Excerpt: Sohelou St.Marc Catholic Chapel is an architectural project designed by Only Human in Thailand. This coffin-like chapel, seen from heaven eye-view, provides an experiential journey from the dark and heavy to the light and weightlessness guided by the cross as a solemn reminder to us all of the Jesus’s sacrifice.
[Text as submitted by architect] Sohelou Village, located about 4 hours uphill by car from the city of Maesot in Tak province, Thailand, is populated by the Karens living an almost off-grid lives without electricity, doing agriculture. The topography of the village slightly inclined down which then continues to the forest below that goes on to the mountains. It is on this low area of the village, that the chapel sits and cantilevers out to the horizon.
Villagers behaviors and their houses were observed in order to create an architecture that would truly belong to the site and the villagers. The chapel follows the characteristics of their timber houses which are lifted off the ground in order to allow air to ventilate under. Long openings are placed low to provide cross ventilation and diffused daylight as a response to their behavior of sitting on the floor. However, light should have a greater role to possibly create a state of transcendence for those in remembrance of God. We decided to use the cross, one of the most important symbols, as a medium.
The 14 Stations of the Cross illustrated Jesus’s path to crucifixion. The weight of the cross, the sins of all humanity, brought Jesus down to His knees 3 times. Its inclined positions and unstable movement are the main elements that emphasizes Jesus’s struggle and great sacrifice. This theme of weight is developed into the design by placing the first huge dark cross, as if it is falling, on to the roof to give its weight down onto the people inside. But a dramatic twist, from inside the chapel, the first cross becomes the second cross of light which suddenly light up and lift the weight off – Jesus, the light, had lifted up this darkness. The people is now welcomed by the view of endless rolling hills and the third cross which seems to come down from the sky.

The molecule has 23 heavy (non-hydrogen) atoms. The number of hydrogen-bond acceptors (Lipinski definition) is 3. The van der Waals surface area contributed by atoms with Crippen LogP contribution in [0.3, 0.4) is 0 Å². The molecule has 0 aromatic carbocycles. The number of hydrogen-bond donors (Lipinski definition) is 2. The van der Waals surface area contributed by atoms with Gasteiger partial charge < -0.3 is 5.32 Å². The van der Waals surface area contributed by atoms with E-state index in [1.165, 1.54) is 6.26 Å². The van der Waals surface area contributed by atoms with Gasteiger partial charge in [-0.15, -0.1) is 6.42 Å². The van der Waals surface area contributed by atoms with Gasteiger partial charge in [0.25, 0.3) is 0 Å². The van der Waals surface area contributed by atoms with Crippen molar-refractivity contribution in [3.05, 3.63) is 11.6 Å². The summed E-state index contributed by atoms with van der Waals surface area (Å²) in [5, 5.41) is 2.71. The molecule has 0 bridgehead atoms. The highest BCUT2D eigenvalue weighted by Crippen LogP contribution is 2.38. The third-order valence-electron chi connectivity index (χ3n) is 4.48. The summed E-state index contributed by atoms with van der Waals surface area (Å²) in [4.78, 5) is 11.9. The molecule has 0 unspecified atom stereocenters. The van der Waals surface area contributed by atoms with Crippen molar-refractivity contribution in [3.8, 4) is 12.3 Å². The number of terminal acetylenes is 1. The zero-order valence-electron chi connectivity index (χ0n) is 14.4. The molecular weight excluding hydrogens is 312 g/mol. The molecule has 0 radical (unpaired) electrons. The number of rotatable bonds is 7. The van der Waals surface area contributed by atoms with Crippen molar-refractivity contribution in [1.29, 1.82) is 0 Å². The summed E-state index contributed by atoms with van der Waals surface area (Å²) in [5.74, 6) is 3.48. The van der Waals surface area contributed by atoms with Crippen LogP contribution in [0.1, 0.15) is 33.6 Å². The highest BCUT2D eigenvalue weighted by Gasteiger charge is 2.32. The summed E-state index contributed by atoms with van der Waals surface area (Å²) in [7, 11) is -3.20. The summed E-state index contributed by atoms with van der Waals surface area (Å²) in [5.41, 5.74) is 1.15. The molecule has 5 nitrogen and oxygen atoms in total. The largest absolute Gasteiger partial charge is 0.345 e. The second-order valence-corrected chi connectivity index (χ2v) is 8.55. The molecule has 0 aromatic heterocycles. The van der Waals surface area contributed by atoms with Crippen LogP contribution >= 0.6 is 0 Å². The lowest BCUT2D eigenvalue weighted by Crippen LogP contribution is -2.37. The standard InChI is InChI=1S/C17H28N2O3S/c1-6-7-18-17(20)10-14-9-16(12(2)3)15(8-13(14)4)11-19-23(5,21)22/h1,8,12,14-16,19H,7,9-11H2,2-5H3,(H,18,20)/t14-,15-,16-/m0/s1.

The materiality of the exterior reflects the coldness and cruelty by using steel and copper which would age as time passes by, while the interior is more welcoming with reclaimed wooden floor and plywood wall. Structural concrete uses sand and gravels from the river downhill, carried up by the villagers. Construction was made possible by the local builders and the villagers, regardless of their religions.
This coffin-like chapel, seen from heaven eye-view, provides an experiential journey from the dark and heavy to the light and weightlessness guided by the cross as a solemn reminder to us all of the Jesus’s sacrifice.